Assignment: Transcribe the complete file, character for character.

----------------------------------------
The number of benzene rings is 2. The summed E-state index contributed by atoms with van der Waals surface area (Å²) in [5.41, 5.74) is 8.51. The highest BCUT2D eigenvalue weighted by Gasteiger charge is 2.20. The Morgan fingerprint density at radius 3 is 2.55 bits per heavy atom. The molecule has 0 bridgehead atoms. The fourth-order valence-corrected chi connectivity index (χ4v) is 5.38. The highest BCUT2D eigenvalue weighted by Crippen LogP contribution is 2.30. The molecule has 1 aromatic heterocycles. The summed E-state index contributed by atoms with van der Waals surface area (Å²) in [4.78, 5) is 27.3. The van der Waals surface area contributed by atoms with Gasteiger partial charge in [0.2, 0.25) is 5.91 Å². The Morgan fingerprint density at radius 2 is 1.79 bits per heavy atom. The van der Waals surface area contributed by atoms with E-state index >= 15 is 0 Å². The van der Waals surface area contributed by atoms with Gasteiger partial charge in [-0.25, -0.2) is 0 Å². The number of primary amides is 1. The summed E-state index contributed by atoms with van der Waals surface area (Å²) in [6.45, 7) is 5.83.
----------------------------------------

The number of benzene rings is 2. The summed E-state index contributed by atoms with van der Waals surface area (Å²) in [5.41, 5.74) is 8.51. The highest BCUT2D eigenvalue weighted by Gasteiger charge is 2.20. The Morgan fingerprint density at radius 3 is 2.55 bits per heavy atom. The molecule has 0 bridgehead atoms. The fourth-order valence-corrected chi connectivity index (χ4v) is 5.38. The highest BCUT2D eigenvalue weighted by Crippen LogP contribution is 2.30. The molecule has 1 aromatic heterocycles. The summed E-state index contributed by atoms with van der Waals surface area (Å²) in [4.78, 5) is 27.3. The van der Waals surface area contributed by atoms with Gasteiger partial charge in [0.2, 0.25) is 5.91 Å². The Morgan fingerprint density at radius 2 is 1.79 bits per heavy atom. The van der Waals surface area contributed by atoms with E-state index >= 15 is 0 Å². The van der Waals surface area contributed by atoms with Gasteiger partial charge in [-0.25, -0.2) is 0 Å². The number of primary amides is 1. The summed E-state index contributed by atoms with van der Waals surface area (Å²) in [6.45, 7) is 5.83.